On 12/7/2016, a 30-year-old female was admitted to University Behavioral Center (“UBC”) while suffering from acute psychotic symptoms and was placed under a psychiatrist’s care. The patient remained under the psychiatrist’s care at UBC for approximately eleven days.
On the day of the patient’s admission, the psychiatrist began treating the patient with lithium. The psychiatrist continued treating the patient with lithium until 12/17/2016.
The patient had previously been prescribed lisinopril (an ACE inhibitor) and hydrochlorothiazide (a thiazide diuretic) for hypertension. The psychiatrist continued treating the patient with hydrochlorothiazide until 12/16/2016. The psychiatrist continued treating the patient with lisinopril for the duration of her stay at UBC.
During the course of the patient’s confinement at UBC, her condition worsened, and she experienced incontinence and increasing levels of confusion. After falling in the shower on 12/18/2016, the patient was transferred to a hospital for medical treatment, where it was determined that the patient was experiencing lithium toxicity. As a result of the lithium toxicity, the patient suffered kidney failure, which required dialysis.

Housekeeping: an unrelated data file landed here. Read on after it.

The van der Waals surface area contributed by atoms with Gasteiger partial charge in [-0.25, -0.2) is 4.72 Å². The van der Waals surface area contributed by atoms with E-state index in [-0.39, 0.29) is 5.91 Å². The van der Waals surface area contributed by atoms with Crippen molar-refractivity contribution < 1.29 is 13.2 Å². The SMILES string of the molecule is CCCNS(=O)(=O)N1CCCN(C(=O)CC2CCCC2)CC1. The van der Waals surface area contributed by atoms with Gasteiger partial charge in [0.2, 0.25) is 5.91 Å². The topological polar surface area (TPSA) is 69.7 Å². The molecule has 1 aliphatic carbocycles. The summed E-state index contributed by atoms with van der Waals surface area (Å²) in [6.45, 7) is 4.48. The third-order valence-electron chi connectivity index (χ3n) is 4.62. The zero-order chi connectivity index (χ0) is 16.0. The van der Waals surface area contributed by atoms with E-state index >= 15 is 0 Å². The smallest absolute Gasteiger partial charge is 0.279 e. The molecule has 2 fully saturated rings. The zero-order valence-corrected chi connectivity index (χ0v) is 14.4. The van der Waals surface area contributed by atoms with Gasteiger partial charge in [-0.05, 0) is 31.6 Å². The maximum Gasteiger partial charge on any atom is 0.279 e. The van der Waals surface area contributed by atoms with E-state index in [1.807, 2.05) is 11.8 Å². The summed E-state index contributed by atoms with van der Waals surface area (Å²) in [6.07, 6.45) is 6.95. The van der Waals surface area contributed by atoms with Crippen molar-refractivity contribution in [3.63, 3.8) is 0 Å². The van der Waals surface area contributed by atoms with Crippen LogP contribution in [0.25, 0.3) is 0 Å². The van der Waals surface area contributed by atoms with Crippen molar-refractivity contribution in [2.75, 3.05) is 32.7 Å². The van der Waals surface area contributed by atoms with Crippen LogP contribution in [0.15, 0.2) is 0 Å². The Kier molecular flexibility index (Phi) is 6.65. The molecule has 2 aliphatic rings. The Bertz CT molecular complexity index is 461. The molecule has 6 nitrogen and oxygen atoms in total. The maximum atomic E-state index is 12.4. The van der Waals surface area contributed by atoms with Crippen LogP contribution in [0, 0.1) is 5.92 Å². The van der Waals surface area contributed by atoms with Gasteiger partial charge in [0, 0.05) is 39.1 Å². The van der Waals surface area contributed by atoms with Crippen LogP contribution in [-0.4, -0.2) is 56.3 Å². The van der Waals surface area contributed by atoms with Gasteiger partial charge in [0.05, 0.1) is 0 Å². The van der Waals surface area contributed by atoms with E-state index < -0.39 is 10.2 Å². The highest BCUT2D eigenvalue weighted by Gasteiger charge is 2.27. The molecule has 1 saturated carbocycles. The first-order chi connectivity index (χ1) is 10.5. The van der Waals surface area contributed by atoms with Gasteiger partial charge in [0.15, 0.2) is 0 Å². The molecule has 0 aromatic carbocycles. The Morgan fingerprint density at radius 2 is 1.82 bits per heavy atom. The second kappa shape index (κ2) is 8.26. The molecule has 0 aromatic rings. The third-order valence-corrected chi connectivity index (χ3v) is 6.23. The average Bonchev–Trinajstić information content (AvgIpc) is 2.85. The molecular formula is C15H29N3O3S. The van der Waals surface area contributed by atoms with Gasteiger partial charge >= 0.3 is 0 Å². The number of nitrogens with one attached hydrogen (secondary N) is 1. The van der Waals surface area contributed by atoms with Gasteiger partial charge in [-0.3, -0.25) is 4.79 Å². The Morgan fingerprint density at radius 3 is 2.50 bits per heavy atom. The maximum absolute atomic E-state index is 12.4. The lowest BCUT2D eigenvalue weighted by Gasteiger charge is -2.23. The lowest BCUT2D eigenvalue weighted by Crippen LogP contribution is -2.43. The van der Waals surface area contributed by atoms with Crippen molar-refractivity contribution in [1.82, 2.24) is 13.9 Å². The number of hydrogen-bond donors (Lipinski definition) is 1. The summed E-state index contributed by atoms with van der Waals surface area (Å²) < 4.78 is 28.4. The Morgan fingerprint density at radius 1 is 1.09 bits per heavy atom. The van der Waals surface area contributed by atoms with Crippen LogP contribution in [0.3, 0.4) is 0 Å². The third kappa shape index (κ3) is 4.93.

The Board judged the psychiatrist’s conduct to be below the minimum standard of competence given that she should have been aware of the potential drug interactions with lithium and to prescribe alternative antipsychotic drug to a patient taking both a thiazide diuretic and an ACE inhibitor, as each of these drugs has a known interaction with lithium which presents risk of lithium toxicity. The psychiatrist also failed to monitor the patient for signs of lithium toxicity, and she failed to immediately discontinue treatment with lithium when the patient began experiencing symptoms of lithium toxicity.
It was requested that the Board order one or more of the following penalties for the psychiatrist: permanent revocation or suspension of her license, restriction of practice, imposition of an administrative fine, issuance of a reprimand, probation, corrective action, payment of fees, remedial education, and/or any other relief that the Board deemed appropriate.
Date: December 2017
Symptom: Psychiatric Symptoms, Confusion, Urinary Problems
Diagnosis: Drug Overdose, Side Effects, or Withdrawal
Medical Error: Improper medication management, Failure to properly monitor patient
Significant Outcome: N/A
Case Rating: 3
Link to Original Case File: Download PDF
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